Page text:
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By Admin | November 6, 2009


Talk about self-destructive execution: “The Fourth Kind” musters all its strength to set up a purportedly true-life scenario about alien sightings in Nome, Alaska, circa mid-90s, only to give itself away at every turn. Real-life horrors are back, with “Paranormal Activity” exploiting its limited wit and content to climb the box office. As limited as this film is, it nonetheless plays the true-life angle safe, not jeopardizing it until some illogic appears midway (footprints? C’mon now…) and then CGI throws out a slam-bang finale.

“The Fourth Kind” is another story. In the opening minutes, Milla Jovavich addresses the camera, as herself, to swear that the film tells the truth and nothing but – for she will recreate the role of Dr. Abigail Tyler, a psychiatrist who interviews the witnesses (to her own peril, as we’ll see). The film intercuts the recreations with the “real” footage featuring performances even stagier than the embalmed-looking Jovovich. While we’re reminded that this ex-model never learned to act, her counterpart (played by a distractingly Alien-eyed, unnamed actor) projects her dread through a zombie-like line-reading. We’re too confused by the approach to be freaked out by it. And with aliens talking in an ancient human language and using telepathy, it’s as if writer-director Olatunde Osunsanmi made a lazy retread through sci-fi horror when scripting.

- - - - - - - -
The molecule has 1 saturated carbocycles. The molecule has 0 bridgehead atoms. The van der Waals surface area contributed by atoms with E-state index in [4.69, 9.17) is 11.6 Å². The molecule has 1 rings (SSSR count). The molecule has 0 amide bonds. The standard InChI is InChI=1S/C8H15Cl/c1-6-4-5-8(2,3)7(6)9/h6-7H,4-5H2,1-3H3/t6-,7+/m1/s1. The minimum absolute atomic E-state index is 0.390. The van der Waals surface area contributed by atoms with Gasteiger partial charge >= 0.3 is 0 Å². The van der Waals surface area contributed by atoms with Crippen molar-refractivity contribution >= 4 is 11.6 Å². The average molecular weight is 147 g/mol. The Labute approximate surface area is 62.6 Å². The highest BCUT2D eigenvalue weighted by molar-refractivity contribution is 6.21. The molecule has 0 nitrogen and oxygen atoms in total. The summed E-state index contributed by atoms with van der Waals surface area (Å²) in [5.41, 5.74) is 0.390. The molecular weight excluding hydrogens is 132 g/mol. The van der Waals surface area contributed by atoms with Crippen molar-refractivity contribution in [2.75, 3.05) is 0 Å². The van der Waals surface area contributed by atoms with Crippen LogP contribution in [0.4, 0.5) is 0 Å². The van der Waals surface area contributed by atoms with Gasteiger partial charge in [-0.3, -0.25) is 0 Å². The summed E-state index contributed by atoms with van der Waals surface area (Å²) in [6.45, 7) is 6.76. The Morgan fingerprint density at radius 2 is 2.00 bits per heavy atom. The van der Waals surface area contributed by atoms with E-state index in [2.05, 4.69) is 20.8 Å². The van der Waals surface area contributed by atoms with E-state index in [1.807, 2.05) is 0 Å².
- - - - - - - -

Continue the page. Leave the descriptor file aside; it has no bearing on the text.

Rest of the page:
The film uses the purported archival footage as a recurring device. Osunsanmi splits the screen in an attempt to depict the making of narratives in psychiatry, while he cops out during the film’s shocking moments, in which the footage gets conveniently distorted with static. (Apparently, the aliens can control the analog signals in the cameras.) The recreated footage, with Jovovich posing as a doctor, features actors convulsing as if they were assigned to mimic a seizure victim in acting class. We can’t knock the film for attempting to be experimental, but we can for subjecting us to such bad results.

“The Fourth Kind’s” only strength remains at the conceptual level. All the witnesses report seeing a watchful owl outside their windows, a piece of the uncanny that could be right out of one of Freud’s case histories. Usually a symbol of wisdom, the owl now appearing in the mind’s eye – a brief glimpse of one on screen doesn’t add much – has bulbous, evil eyes. It strikes upon something in the unconscious, sends out a chill and, hence, forgives the obvious match of owl to googly-eyed alien.

Those of us who will see a dull horror film to the end (since we love the genre) demand some kind of payoff. The similar-themed “The Mothman Prophecies” (2002) pulled out one by borrowing from the disaster film genre, as the strange occurrences predicted a bridge collapse: a bold move, true, but at least it made good. “The Fourth Kind” has nowhere to go and sticks to its real-life/reel-life device. It feels like mud by the second act.

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